by Chandrika R Krishnan
The whimper began.
“Oh, no..please no. God, I will break coconut as an offering to you. Let her sleep. I need some rest. God, please.” She tried to make a pact with God is the only style she knew, the ever- prevalent barter system. It made for thriving business at places of worship.
The tally of coconuts to be offered at the temple seems to have reached a dozen or more. She was yet to honor the commitment but then God had no business expecting her side of the contract to be honored when he had not offered a single solution to her myriad problems. Truth be told, the solution he had to offer frightened her more than the problems for there was an inevitability about that, which left her more bereft.
After a few minutes of blessed silence and just as she was settling down more comfortably on the sofa, the whimper turned into a full-throated bellow. Sobbing, she ran, tripped over her nightie, and hoped that she could pick the baby up before…..
“Anu…Anu..come here please.” The querulous cry of her mother enveloped her in helpless despair. “Give me something, anything for this pain. Please sit by my side.” Her mother’s plea made her feel helpless and closer to tears than ever before. It was past midnight before the baby settled in its crib and her mother fell into a fitful, morphine-induced slumber moaning in her sleep. The pain of the dying couldn’t be completely obliterated by drugs.
Feeling dejected and depressed, Anu wondered, how long could she carry on like this?
Her husband had not yet returned from office. Citing long hours, she knew he avoided coming home. She had called him a few hours before, only to hear; “It will take time. It’s more peaceful here than coming home! Moreover, I have to earn for four.” He had thrust the knife deep and twisted it to ensure that it hurt the most. Her home was falling apart and she couldn’t do much.
She was exhausted and the finances were stretched to the limits. Taking care of a fretful infant and a mother who was succumbing to cancer wasn’t easy. Her mother had been far from the helpless woman, she was today. Her father had died on the morning of her most prestigious, competitive examination needed to seek admission into one of the engineering colleges in her state. Her strong mother had set aside her grief and faced the censure of all, only to send her off with a wish and a blessing. It was only after the very successful test, she was informed of the loss.
Her mother had taken the mantle of educating her and making her independent despite the hardships. She gave her retirement benefits to her daughter and son-in-law so that they could buy a house for themselves. She had made her home with them and had been of great help throughout. Anu was into the second trimester of her pregnancy when her mother was diagnosed with metastasis in its final stages and she had to quit the job to take care of her mother. As the caregiving and child-rearing turned expensive and enervating, her husband became more and more irritated and indifferent. Moreover, Anu was in no mood to take on the role of a wife and was in the ubiquitous housecoat having no energy left to change and that added to her husband’s grouse. She now saw the selfish side of him. He conveniently forgot about the contribution of his mother-in-law towards the purchase of his house but kept cribbing about the money that he had to spend on both the baby and the ailing mother-in-law. How could she have made such a monumental mistake in choosing this man as a husband? When she had brought him home claiming him to be the ‘ideal man’ for her; her mother had embraced her choice. If she had any reservations, she never let them know. He was turning to be a total jerk, yet she needed him for the money. Deprived of sleep, her tired ears and brains played tricks. She walked from the crib to the sickbed hearing the voice of the baby or the mother calling out to her.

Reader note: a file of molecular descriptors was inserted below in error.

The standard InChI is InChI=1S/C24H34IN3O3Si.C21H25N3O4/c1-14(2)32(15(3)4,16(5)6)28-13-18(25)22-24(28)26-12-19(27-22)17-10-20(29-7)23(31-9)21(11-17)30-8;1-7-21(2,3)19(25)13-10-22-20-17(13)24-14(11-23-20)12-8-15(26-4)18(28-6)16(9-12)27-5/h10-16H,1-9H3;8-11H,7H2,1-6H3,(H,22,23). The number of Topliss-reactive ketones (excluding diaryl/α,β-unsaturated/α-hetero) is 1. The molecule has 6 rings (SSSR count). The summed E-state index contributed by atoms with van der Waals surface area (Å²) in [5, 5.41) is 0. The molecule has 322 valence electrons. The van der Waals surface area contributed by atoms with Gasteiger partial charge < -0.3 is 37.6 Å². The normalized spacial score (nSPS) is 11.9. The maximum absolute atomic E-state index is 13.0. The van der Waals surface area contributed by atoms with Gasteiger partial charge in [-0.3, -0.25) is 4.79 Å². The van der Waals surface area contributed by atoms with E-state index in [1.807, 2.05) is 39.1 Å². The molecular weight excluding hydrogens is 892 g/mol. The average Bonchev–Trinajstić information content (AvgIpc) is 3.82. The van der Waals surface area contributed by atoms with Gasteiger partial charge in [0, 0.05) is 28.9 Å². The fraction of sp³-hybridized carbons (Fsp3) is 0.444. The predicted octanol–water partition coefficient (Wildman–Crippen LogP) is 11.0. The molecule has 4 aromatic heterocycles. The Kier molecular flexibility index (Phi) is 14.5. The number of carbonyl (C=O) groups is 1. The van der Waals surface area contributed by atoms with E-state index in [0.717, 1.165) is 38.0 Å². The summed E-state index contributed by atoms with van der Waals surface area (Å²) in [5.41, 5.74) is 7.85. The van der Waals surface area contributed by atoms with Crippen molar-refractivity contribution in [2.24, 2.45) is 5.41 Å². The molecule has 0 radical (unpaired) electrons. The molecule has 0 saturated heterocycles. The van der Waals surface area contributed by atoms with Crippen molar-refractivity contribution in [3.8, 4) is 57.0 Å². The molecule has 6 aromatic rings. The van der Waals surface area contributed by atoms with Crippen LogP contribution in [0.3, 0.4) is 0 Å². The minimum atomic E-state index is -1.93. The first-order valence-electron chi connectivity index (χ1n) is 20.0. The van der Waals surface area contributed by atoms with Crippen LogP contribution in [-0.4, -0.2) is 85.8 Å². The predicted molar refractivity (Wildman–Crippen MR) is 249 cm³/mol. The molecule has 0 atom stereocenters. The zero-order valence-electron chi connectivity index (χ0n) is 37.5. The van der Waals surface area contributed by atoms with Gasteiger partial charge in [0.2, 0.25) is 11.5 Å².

The roar in the head of one caught between a rock and a hard place, unable to find a way out of the maze troubled her. She wanted to sleep, she wanted to rest, she wanted to support and yet there were only screams of resentment from the only adult who could give her a shoulder to lean on. Relatives had the penchant of ‘doing an eel’ when there was unpleasantness all around. Moreover, being an only child, she was truly alone.
Give it all up!
She sat up. Where did the words come from? Exhausted, sleep-deprived with no sign of light at the end of the dark tunnel, she walked to the tiny balcony of her fourth-floor apartment.
The doorbell pealed!
About the Author:
Chandrika R Krishnan is a Bengaluru-based writer and educationist. She likes all things beginning with a ‘T’ – talking, teaching, tales, and tea. She has published 200-odd articles, poems, and stories in print and online media. She is a published author and her work has appeared in many anthologies. Her first collection of flash fiction titled Vignettes- A slice of life has been published recently.
She also volunteers whenever possible at a local hospital and Seva center that feeds the poor. She can be reached at: